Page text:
This means an intimate relationship seeking God above all else. It means a life in which prayer is a way of life as much as breathing. Not just talking to God but also listening, seeking His wisdom for every decision we will encounter. It includes interceding for others continuously. It means thanking God and asking Him to open our eyes to see the blessings we have taken for granted. It is constant communion and communication with God. The result is a life of peace and fulfillment in which God is honored above all.
What if we believe in and trust God and try to follow His leading but still feel unfulfilled, numb, struggle with addiction, or still sometimes contemplate suicide?
We live in an imperfect world full of imperfect people. It’s easiest to think of it this way: everything and everyone here is messed up. We all suffer, we all get it wrong sometimes, and we all struggle.
So what’s the difference?
The difference is the anchor and lifeboat that is the close intimacy with our Maker, God. Satan attacks every person. He is no respecter of persons, and seeks to kill, steal, and destroy as much as possible because he hates God. He attacks individuals, families, churches, institutions, governments, and more. There is no one or nothing satan doesn’t attempt to intrude and apply his thumbprint.
Turn the Table on Satan
We are empowered to accept that we are attacked, then recognize where and how satan is attacking us. We already know the basic why—because He hates God. Recognizing where we are weak enables us to strengthen that area. But beware if you are confident of your strength in an area; it is likely that there is a weakness of which you aren’t aware, and satan will sneak in to destroy you in that very area of life.
One example of how to turn the table on satan is if you have a momentary sexual impulse not toward your spouse, you know that you need to strengthen your love and commitment toward your spouse. This in turn will strengthen your marriage. How to do this is to pray for your marriage, your spouse, and your affection and commitment to your spouse. You also must walk away from the temptation, taking every thought captive under the authority of Jesus Christ, and remind yourself of your spouse’s qualities that attracted you to him or her. You can also recognize if there’s been a lack of affection and connection between you and your spouse, and then have a spontaneous or planned time of intimacy to rekindle those sparks.
If we don’t recognize the attack and render it useless, it causes division within us and separates us from peace.
The Mind Is a Battlefield
It’s important to guard our minds. That is why we must recognize and remove impure thoughts as soon as they come.
Satan attacks our minds in more ways than just temptations. He attacks with vanity, pride, fears, and insecurities. He wants to steal our focus from God so he can inflate our pride or deflate our joy. He knows that either way leaves us weak and not focused on God. His goal is to distract and deceive us.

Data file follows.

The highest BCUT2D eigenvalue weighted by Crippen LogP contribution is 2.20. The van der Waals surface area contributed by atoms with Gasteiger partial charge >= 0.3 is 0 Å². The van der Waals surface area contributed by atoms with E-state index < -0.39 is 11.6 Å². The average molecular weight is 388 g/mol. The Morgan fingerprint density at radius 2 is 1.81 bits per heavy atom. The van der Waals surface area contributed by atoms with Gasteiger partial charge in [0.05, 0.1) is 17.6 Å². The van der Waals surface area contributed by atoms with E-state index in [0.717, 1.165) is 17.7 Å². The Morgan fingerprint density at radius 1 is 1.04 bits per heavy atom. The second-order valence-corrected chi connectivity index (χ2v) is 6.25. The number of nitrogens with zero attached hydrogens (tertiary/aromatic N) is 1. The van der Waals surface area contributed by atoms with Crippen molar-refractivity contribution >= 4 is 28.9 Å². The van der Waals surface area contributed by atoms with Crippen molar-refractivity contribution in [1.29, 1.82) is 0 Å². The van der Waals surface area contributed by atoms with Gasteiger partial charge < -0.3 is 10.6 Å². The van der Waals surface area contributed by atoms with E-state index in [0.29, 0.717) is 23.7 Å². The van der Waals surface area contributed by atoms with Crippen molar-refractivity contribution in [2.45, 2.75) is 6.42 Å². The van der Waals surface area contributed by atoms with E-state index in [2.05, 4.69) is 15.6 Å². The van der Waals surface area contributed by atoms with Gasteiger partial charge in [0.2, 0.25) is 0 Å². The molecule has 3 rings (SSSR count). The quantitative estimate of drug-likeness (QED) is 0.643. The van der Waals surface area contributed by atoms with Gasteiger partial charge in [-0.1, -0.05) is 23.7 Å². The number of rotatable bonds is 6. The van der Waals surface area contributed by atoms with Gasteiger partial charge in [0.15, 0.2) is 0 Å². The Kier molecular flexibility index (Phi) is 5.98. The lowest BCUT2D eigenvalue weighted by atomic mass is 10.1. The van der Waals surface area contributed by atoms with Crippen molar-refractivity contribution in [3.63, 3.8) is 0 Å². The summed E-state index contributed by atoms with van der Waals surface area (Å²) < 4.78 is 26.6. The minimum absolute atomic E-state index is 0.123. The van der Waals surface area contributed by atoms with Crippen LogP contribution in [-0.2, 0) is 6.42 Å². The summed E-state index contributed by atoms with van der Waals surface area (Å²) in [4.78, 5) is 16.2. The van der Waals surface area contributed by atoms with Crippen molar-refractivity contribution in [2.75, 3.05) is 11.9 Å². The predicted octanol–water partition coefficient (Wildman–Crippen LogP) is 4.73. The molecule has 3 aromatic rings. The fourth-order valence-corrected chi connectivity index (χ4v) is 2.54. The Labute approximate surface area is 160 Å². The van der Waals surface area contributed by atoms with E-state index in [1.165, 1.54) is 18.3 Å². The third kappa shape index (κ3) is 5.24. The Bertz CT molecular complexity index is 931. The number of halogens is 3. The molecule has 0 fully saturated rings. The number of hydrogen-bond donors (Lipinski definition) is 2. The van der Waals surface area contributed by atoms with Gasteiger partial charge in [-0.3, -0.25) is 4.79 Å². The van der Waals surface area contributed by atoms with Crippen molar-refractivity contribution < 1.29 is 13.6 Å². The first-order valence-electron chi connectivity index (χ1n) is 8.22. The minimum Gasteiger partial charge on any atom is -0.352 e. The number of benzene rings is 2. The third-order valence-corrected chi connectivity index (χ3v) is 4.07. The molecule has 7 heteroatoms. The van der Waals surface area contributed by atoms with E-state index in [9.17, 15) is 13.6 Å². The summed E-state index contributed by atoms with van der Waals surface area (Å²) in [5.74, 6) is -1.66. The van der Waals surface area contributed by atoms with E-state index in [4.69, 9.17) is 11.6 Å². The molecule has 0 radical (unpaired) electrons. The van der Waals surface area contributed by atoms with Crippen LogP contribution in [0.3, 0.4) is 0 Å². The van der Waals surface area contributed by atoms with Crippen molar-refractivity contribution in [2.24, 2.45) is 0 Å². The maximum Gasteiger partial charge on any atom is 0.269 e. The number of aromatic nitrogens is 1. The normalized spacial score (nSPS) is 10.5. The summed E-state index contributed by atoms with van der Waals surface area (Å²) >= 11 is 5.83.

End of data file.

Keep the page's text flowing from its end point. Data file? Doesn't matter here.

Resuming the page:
We cannot win someone else’s battle for them, but we can be there for them with Godly support and unconditional love, and we are to intercede on their behalf. And we can recognize satan’s attacks on us as we are close to this person.
I remember a long season when Satan was attacking my daughter in many ways. The battle was spiritual and also mental, emotional, and physical, but the decisive movements occurred in her mind. Satan tried hard to distract my prayers and vigilant parenting by attacking me also spiritually, mentally, emotionally, and physically. He threw every fiery dart he could find to sling our way. I know God created my daughter with specific qualities to serve His purpose, and satan has attacked those same qualities all her life to oppress her and prevent God’s will from being done.
Our Power to Have Peace
We have an important role in whether or not God’s will is accomplished on earth. When we are oppressed by satan’s attacks, we aren’t able to know, much less pursue, God’s purpose for our lives.
We are in control of our own peace. No matter satan’s attacks, we have an invitation from God to have a close relationship with Him through the sacrifice of Jesus Christ. We then have His Holy Spirit within us to strengthen our resolve when our flesh is weak. And we have the mind-blowing opportunity to communicate directly with God, with no in-between. When Christ rent the veil, He made one-to-one communication with God our privilege and responsibility in order for us to live fulfilled lives, full of peace as a result of God’s presence.
If you lack peace or fulfillment, seek God continually. He doesn’t withhold peace from those who are near to Him. Just keep seeking God continually, no giving up and no turning back. A close relationship with God and dependence on Him is all it takes. The flesh is weak, but the Holy Spirit within one who believes and trusts God and knows Jesus Christ as the only mediator for sin, is strong. When we are weak and rely on Him, God’s strength in our life shines through and gives us the victory of peace in Him.
More on peace next week, but for now, here is an extensive list of bible verses and passages about peace:
Proverbs 3:13-18, 24
Jeremiah 29:7, 11-14
1 Corinthians 13:11
1 Corinthians 14:33
1 Thessalonians 5:3
1 Thessalonians 5:23
1 Thessalonians 5:15
2 Thessalonians 3:16
1 Timothy 2:1-2
2 Timothy 1:7
2 Timothy 2:22
1 Peter 1:2
1 Peter 3:9-11
1 Peter 5:6-7
2 John 3